Goldman Sachs on Friday reduced its forecast for natural gas and liquids prices for 2020-2021 because of the unrelenting onslaught in Lower 48 supplies and, barring a cold winter, lower demand.
Analysts now assume an average natural gas price of $2.50/MMBtu in 2020-2021 from a previous forecast of $2.75.
“With additional Permian Basin connectivity to Henry Hub markets upcoming and the Haynesville Shale rig count still robust, we believe we do not need as strong a price signal for gas-by-choice drilling,” said analysts led by Brian Singer.
Goldman’s previous base case of $2.75 Henry Hub and natural gas liquids (NGL) averaging 35% of West Texas Intermediate (WTI) oil was predicated on a 1% year/year decline in 2020 spending among the U.S. exploration and production companies it covers.
NGLs now are forecast to be 29% of average WTI, and the firm said a $2.50 average gas price would likely reduce year/year capital expenditures (capex) by 3%. During the first half of this year, gas producers covered by Goldman represented around 45% of total domestic gas supply.
Natural gas continues to be challenged by associated production from oil wells, which has reduced the need for “gas-by-choice” drilling, Singer noted. In addition, domestic demand has moderated from the slowdown in coal plant retirements.
“The biggest surprise for us has been that the Haynesville Shale rig count has remained robust despite prices below $2.75/MMBtu,” Singer said. “Despite our lower forecast and updates to our outlook for Haynesville well productivity, we continue to see breakeven gas prices to earn an 11% rate of return around $2.75 MMBtu.”
The most active Haynesville operators are hedged and/or are private equity-backed, he noted. A decline in activity in the shale play is still expected, but it’s unlikely to happen until prices fall even more.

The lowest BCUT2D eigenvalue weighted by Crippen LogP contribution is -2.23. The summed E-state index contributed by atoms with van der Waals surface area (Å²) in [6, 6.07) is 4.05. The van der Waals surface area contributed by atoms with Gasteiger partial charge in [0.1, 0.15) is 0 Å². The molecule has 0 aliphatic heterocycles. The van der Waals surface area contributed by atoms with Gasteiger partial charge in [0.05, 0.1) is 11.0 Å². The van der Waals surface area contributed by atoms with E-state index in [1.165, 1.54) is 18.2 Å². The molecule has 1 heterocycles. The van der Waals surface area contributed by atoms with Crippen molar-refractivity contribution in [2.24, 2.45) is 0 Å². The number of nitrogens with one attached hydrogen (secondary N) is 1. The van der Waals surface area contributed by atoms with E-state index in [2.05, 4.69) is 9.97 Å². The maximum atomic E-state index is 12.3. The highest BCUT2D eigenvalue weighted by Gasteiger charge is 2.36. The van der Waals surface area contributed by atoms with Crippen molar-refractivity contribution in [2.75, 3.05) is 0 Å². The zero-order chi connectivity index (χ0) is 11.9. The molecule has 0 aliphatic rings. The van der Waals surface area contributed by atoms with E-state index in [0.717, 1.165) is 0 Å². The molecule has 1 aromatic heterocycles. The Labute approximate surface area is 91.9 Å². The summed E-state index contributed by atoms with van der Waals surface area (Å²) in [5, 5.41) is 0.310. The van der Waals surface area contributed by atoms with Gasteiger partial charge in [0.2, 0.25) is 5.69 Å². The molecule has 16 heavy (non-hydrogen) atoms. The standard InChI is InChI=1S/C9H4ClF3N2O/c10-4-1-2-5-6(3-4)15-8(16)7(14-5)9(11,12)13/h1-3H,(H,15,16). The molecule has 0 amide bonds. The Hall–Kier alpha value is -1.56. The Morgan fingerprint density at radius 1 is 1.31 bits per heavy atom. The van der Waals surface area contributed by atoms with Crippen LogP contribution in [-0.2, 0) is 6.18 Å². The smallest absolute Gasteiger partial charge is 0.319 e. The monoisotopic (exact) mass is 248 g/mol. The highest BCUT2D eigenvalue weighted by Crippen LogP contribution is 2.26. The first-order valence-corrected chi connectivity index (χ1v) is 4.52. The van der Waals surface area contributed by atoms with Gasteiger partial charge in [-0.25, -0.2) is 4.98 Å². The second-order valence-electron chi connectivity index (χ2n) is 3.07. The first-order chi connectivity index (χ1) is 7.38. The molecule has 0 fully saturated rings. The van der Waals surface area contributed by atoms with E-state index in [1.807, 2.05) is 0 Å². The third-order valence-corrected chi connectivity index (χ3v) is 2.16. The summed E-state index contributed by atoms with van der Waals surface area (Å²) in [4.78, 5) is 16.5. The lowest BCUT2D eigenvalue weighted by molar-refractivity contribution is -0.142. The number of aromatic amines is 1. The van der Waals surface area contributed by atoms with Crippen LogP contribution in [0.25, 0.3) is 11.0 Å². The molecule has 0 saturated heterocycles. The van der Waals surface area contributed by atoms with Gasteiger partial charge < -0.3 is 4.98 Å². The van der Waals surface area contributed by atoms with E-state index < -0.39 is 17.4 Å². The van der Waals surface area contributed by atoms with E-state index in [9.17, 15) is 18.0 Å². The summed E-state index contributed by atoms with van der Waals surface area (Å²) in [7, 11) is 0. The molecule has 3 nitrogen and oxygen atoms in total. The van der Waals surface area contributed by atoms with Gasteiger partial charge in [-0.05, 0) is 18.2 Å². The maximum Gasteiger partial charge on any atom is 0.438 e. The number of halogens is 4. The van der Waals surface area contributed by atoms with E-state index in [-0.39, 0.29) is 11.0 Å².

In Appalachia, the hub of U.S. gas production, activity has started to slow, a trend that should continue through next year.
“We continue to forecast a slightly lower breakeven gas price in Appalachia versus the Haynesville but see Appalachian producers responding more quickly to price signals due to weak balance sheets and public market pressure to balance capex/cash flow,” Singer said.
Meanwhile, in the associated gas-rich Permian Basin, new pipeline connectivity likely is the key for pricing in the next six to 18 months.
“By the end of 2020, we expect 4.1 Bcf/d of new pipeline capacity,” Singer said, with 2 Bcf/d from Gulf Coast Express and another 2.1 Bcf/d from the Permian Highway Pipeline set to ramp by the end of 2020.
Bottom line: the incremental Permian production is going to compete with Henry Hub, which would pressure prices.
“The ultimate production/storage impact will help determine the full impact of regional versus benchmark price impact; we believe Permian Basin production is likely to grow at 2 Bcf/d year/year in 2020,” Goldman analysts said.
The analyst team at Tudor, Pickering, Holt & Co. (TPH) said natural gas pricing has weakened enough that gas-heavy basins are moving toward maintenance capex or moderate declines in 2020.
TPH expects portions of the liquids-rich areas of the Northeast, Midcontinent and parts of the Eagle Ford Shale “to remain pressured for incremental capital under a lower-for-longer NGL pricing scenario combined with a weak gas tape.”
The fundamentals for NGLs have remained weak for the last few quarters at both the Conway and Mont Belvieu hubs because of the ongoing surge in ethane supply, combined with constrained liquefied petroleum gas capacity.
TPH estimated Conway prices during 2Q2019 averaged 33% of WTI, while Mont Belvieu’s was 38%. Year-to-date Conway prices have averaged 26%, and Mont Belvieu has averaged 31%.
“Our updated macro view does see some marginal improvement to spot propane price near term, but upside is likely limited given tight arbitrage to the global market, while downside risks may be lurking on the horizon as incremental propane supply is set to exceed incremental global demand,” the TPH analysts said.
Around 360,000 b/d of cracking capacity is likely to ramp up over the next year to 18 months, which may lead to short-term price increases. However, elevated pricing in turn would lead to “incremental extraction of rejected ethane,” which TPH estimated would be 1 million b/d in 2020. That would keep a lid on prices.
“Overall, we believe natural gas pricing will set the ethane pricing floor plus a modest fractionation spread premium,” at a five-year average of 4 cents/gallon, which was zero during the “robust” growth period of 2013-2015.
Don’t hold your breath on propane pricing either, according to TPH. Propane pricing has disconnected from crude as strong U.S. production has lifted inventory to 14% above the five-year average, offsetting a 20%-plus gain in exports year-to-date.
“With minimal U.S. domestic petrochemical additions on deck, the marginal molecule must be exported,” the TPH team said. “Overall, we see propane pricing (as a percentage of Brent) temporarily rising in 4Q2019 as elevated exports help ease the domestic inventory glut.” Analysts now expect U.S. propane pricing to trade under 35% of Brent in 2020.
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